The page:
Ryan Brasier on possible Red Sox target Seiya Suzuki: 'He's a stud'

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Ryan Brasier hadn't thought about the Seiya Suzuki for a few years. But when it was resurfaced, the memories immediately came flooding back.

"When I saw they were in talks involving Seiya, I was like, ‘Oh man!’ He’s a good, good player," the Red Sox reliever told WEEI.com. "I would have zero problems with him being with Red Sox, I will tell you that."

How good?

"He’s a stud. He’s good," Brasier added. "He’s going to be good. He was by far our best hitter."

The pitcher speaks with plenty of familiarity when it comes to the 27-year-old Suzuki, having played with the outfielder as Hiroshima Carp teammates during the 2017 season.

The outfielder has re-entered the social media feeds of Brasier and others because of the Red Sox' continued interest in Suzuki. Even before the righty hitter was posted on Nov. 21 by the Carp -- allowing Major League Baseball teams 30 days to negotiate a deal with the free agent -- one source told WEEI.com that the Sox had scouted Suzuki "thoroughly" leading up to his official availability.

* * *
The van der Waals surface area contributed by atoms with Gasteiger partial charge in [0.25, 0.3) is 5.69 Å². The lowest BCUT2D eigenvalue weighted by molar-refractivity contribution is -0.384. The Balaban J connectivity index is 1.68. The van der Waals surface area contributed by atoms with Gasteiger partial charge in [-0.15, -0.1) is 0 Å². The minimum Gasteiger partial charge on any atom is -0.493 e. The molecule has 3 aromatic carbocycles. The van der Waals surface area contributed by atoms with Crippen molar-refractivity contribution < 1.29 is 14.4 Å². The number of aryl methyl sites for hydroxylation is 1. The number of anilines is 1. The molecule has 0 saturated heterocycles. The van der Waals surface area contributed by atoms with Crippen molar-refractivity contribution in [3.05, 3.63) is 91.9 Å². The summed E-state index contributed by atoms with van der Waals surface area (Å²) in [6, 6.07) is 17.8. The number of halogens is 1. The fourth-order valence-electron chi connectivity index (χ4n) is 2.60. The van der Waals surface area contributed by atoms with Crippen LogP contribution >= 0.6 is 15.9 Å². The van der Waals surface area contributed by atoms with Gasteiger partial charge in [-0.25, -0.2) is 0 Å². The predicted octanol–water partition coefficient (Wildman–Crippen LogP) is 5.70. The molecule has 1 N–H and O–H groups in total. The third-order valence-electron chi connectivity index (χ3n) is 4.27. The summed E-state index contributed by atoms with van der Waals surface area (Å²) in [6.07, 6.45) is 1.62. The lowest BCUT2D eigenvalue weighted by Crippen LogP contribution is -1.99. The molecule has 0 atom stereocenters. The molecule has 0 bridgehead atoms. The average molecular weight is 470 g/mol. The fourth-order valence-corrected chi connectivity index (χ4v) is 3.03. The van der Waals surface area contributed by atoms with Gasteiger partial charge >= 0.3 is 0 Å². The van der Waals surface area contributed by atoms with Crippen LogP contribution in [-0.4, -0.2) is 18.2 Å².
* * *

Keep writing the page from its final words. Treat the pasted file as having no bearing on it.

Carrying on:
The fit between Suzuki and the Red Sox became even more logical when Hunter Renfroe was shipped to Milwaukee, leaving a hole in the middle of the Sox' order when it came to a run-producing right-handed bat.

And, on top of it, there is the comparison made by Brasier (and others) when it comes to Suzuki.

"Honestly, he kind of reminds me of Renfroe," the pitcher said. "He might be a little faster, and he might have a little better plate presence. But as far as a player with size and power and defense, he reminds me of Renfroe a little bit."

Suzuki has certainly offered the best version of Renfroe for some time, totaling 25 or more home runs in six consecutive seasons while managing a career batting average of .315 while winning four Gold Gloves.

He is also considered a more-than-capable right fielder with a well-above-average arm.

The Red Sox' path to secure Suzuki won't be an easy one, with plenty of teams showing significant interest in the outfielder. It's a pursuit that has to be put on pause due to the current MLB lockout, with teams left with 20 days to negotiate a deal once the work stoppage is concluded.

If nothing else, it will give Red Sox fans time to get to know Suzuki like Brasier already does.

"The first time I saw him you could tell the ball came off his bat different," the Sox hurler said. "Throwing the ball from the outfield … He’s just a hell of a player."